Neuberger Berman, an investment manager with $246 billion in assets under management, has been sued by a participant in the company's 401(k) plan for alleged self-dealing, whereby the firm offered a high-fee, poorly performing proprietary fund in the plan for its own profit.
The lawsuit, Bekker v. Neuberger Berman Group LLC et al, claims an actively managed collective investment trust fund managed by a group within Neuberger was “larded with high fees and has suffered from consistently abysmal performance,” costing the plan more than $130 million over a six-year period.
The decision to keep the fund — the Value Equity Fund — in the plan and Neuberger's “handsome” profit, in the tens of millions of dollars, from the arrangement constitute a fiduciary breach under the Employee Retirement Income Security Act of 1974, according to the complaint, filed Aug. 2 in the U.S. District Court for the Southern District of New York.
Arthur Bekker, a participant in the plan from June 2010 to the present, the relevant time period, brought suit on behalf of other plan participants. The plaintiff is seeking class-action status.
“Neuberger appreciates that anyone can bring suit for any reason,” Neuberger spokesman Alexander Samuelson said. “The firm is proud of its 401(k) program and its 15% contribution rate to employees. We look forward to fighting the allegations on the merits.”
The lawsuit fits with the broad theme of employees of financial services companies suing over proprietary investments in their 401(k) plans, according to Duane Thompson, senior policy analyst at fi360 Inc., a fiduciary consulting firm.
ACTIVE V. PASSIVE
The Value Equity Fund holds approximately half the assets in the Neuberger 401(k) plan — around $445 million of a total $830 million. The plan has around 2,800 active participants, according to data from BrightScope Inc.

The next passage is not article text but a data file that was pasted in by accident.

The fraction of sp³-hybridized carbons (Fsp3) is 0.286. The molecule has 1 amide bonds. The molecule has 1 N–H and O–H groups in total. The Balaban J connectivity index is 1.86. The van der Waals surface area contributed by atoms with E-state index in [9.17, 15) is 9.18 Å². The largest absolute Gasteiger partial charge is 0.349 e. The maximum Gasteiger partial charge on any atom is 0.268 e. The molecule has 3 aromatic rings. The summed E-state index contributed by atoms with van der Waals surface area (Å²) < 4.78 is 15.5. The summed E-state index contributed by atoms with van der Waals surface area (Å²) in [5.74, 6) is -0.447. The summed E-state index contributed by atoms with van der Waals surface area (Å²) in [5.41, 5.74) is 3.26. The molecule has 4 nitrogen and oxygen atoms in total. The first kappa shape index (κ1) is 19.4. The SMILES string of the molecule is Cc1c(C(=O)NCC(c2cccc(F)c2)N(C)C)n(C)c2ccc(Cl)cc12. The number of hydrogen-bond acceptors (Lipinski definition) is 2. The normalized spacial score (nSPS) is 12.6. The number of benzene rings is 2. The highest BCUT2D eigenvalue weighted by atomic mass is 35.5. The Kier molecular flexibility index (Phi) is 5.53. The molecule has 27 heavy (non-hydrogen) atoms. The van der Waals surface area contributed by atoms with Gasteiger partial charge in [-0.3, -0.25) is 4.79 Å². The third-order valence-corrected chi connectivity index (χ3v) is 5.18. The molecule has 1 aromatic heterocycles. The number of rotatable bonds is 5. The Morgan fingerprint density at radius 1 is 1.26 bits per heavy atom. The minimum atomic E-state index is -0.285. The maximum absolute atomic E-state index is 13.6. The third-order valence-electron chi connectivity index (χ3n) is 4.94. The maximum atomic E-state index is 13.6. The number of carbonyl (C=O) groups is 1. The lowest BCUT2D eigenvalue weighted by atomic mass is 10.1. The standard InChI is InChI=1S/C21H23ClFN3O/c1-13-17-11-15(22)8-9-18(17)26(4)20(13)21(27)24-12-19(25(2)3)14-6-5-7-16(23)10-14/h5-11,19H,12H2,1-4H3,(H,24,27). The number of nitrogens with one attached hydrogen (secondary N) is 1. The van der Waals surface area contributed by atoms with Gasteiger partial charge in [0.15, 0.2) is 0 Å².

Neuberger manages eight of the plan's 29 investment options, including the Value Equity Fund, according to the complaint.
That fund has an expense ratio of 80 basis points, which plaintiffs claim is 40 times higher than comparable large cap funds, such as S&P 500 index funds offered by Vanguard Group and State Street Global Advisors that charge 2 basis points.
Further, the fund has “dramatically underperformed” the S&P 500 index — it had a 4.7% annualized return for the five years ending June 30, 2016, while the S&P 500 returned 12.1%, according to the complaint.
The central question of the lawsuit seems to hinge on whether this active fund should be benchmarked against a passive index in the context of whether it's an imprudent investment option, according to Mr. Thompson.
“Is this a question of unfairly comparing apples and oranges? That's something the courts will have to decide,” he said.
Mr. Samuelson, the Neuberger spokesman, said the argument that active and passive fees should be identical is “nonsensical.”
Mark Boyko, an attorney at Bailey Glasser, the law firm representing plaintiffs, said it's appropriate to compare a fund to some investable benchmark.
“The point of the fund is to outperform its benchmark, and its benchmark is the S&P 500 index,” Mr. Boyko said.
A court's ultimate determination in the case will be facts-and-circumstances based, Mr. Thompson said. For example, did the plan have an investment policy statement and did the plan's investment committee followed its guidelines?
Aside from the Neuberger suit, Bailey Glasser has headed up lawsuits concerning other financial service-company 401(k) plans, including those of Franklin Templeton and TIAA, which was filed in October 2015.
Companies such as Massachusetts Mutual Life Insurance Co., Transamerica Corp., Ameriprise Financial Inc. and Fidelity Investments have settled similar lawsuits in multimillion-dollar payouts.
Courts declined to dismiss similar lawsuits against Putnam Investments and BB&T Corp. this past spring, signaling some of these cases will continue moving forward, Mr. Thompson said.